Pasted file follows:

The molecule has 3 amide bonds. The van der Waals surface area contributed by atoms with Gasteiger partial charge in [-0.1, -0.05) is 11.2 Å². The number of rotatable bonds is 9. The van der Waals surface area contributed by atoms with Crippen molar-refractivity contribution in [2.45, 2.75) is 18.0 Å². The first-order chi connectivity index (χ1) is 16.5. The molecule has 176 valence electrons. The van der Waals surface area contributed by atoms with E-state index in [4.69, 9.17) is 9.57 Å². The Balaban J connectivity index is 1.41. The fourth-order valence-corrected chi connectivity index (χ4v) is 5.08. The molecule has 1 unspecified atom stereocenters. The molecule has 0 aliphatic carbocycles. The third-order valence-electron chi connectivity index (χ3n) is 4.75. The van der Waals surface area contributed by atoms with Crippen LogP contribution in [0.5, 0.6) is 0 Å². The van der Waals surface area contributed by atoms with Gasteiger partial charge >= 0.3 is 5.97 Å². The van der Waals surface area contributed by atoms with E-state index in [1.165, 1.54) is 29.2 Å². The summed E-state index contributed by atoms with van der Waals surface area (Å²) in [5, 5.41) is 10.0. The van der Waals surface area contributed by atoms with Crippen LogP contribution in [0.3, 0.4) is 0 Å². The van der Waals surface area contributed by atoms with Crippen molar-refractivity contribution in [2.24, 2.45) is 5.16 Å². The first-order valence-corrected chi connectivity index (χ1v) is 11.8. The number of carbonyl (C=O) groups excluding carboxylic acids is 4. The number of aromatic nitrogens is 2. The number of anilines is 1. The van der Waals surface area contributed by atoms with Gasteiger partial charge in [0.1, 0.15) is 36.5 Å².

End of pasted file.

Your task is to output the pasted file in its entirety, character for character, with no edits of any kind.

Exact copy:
The molecule has 3 amide bonds. The van der Waals surface area contributed by atoms with Gasteiger partial charge in [-0.1, -0.05) is 11.2 Å². The number of rotatable bonds is 9. The van der Waals surface area contributed by atoms with Crippen molar-refractivity contribution in [2.45, 2.75) is 18.0 Å². The first-order chi connectivity index (χ1) is 16.5. The molecule has 176 valence electrons. The van der Waals surface area contributed by atoms with E-state index in [4.69, 9.17) is 9.57 Å². The Balaban J connectivity index is 1.41. The fourth-order valence-corrected chi connectivity index (χ4v) is 5.08. The molecule has 1 unspecified atom stereocenters. The molecule has 0 aliphatic carbocycles. The third-order valence-electron chi connectivity index (χ3n) is 4.75. The van der Waals surface area contributed by atoms with Crippen LogP contribution in [0.5, 0.6) is 0 Å². The van der Waals surface area contributed by atoms with Gasteiger partial charge >= 0.3 is 5.97 Å². The van der Waals surface area contributed by atoms with E-state index in [1.165, 1.54) is 29.2 Å². The summed E-state index contributed by atoms with van der Waals surface area (Å²) in [5, 5.41) is 10.0. The van der Waals surface area contributed by atoms with Crippen LogP contribution in [0.3, 0.4) is 0 Å². The van der Waals surface area contributed by atoms with Crippen molar-refractivity contribution in [2.24, 2.45) is 5.16 Å². The first-order valence-corrected chi connectivity index (χ1v) is 11.8. The number of carbonyl (C=O) groups excluding carboxylic acids is 4. The number of aromatic nitrogens is 2. The number of anilines is 1. The van der Waals surface area contributed by atoms with Gasteiger partial charge in [0.1, 0.15) is 36.5 Å².